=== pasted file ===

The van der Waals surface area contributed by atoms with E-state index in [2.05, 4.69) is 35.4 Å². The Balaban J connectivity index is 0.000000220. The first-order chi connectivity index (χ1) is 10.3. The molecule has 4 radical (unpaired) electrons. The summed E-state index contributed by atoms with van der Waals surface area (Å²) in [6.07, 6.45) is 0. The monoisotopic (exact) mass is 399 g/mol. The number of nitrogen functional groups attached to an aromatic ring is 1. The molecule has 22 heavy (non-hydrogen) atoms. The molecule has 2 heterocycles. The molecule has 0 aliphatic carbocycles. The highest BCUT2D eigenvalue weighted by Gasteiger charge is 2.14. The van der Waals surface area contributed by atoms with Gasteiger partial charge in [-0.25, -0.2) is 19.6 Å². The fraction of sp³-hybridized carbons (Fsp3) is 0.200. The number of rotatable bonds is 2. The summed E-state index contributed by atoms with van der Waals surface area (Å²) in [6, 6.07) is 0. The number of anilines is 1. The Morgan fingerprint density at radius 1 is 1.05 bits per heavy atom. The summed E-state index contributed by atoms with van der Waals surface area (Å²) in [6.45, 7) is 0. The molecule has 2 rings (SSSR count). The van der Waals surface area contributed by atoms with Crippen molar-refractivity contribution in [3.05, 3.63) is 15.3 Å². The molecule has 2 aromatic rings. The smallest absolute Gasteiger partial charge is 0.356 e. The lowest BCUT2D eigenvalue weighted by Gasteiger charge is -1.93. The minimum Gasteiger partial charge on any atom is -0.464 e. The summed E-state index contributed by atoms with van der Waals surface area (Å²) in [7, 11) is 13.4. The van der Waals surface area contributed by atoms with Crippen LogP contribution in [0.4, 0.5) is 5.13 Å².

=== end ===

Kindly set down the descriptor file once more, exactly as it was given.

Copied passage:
The van der Waals surface area contributed by atoms with E-state index in [2.05, 4.69) is 35.4 Å². The Balaban J connectivity index is 0.000000220. The first-order chi connectivity index (χ1) is 10.3. The molecule has 4 radical (unpaired) electrons. The summed E-state index contributed by atoms with van der Waals surface area (Å²) in [6.07, 6.45) is 0. The monoisotopic (exact) mass is 399 g/mol. The number of nitrogen functional groups attached to an aromatic ring is 1. The molecule has 22 heavy (non-hydrogen) atoms. The molecule has 2 heterocycles. The molecule has 0 aliphatic carbocycles. The highest BCUT2D eigenvalue weighted by Gasteiger charge is 2.14. The van der Waals surface area contributed by atoms with Gasteiger partial charge in [-0.25, -0.2) is 19.6 Å². The fraction of sp³-hybridized carbons (Fsp3) is 0.200. The number of rotatable bonds is 2. The summed E-state index contributed by atoms with van der Waals surface area (Å²) in [6, 6.07) is 0. The number of anilines is 1. The Morgan fingerprint density at radius 1 is 1.05 bits per heavy atom. The summed E-state index contributed by atoms with van der Waals surface area (Å²) in [6.45, 7) is 0. The molecule has 2 rings (SSSR count). The van der Waals surface area contributed by atoms with Crippen molar-refractivity contribution in [3.05, 3.63) is 15.3 Å². The molecule has 2 aromatic rings. The smallest absolute Gasteiger partial charge is 0.356 e. The lowest BCUT2D eigenvalue weighted by Gasteiger charge is -1.93. The minimum Gasteiger partial charge on any atom is -0.464 e. The summed E-state index contributed by atoms with van der Waals surface area (Å²) in [7, 11) is 13.4. The van der Waals surface area contributed by atoms with Crippen LogP contribution in [0.4, 0.5) is 5.13 Å².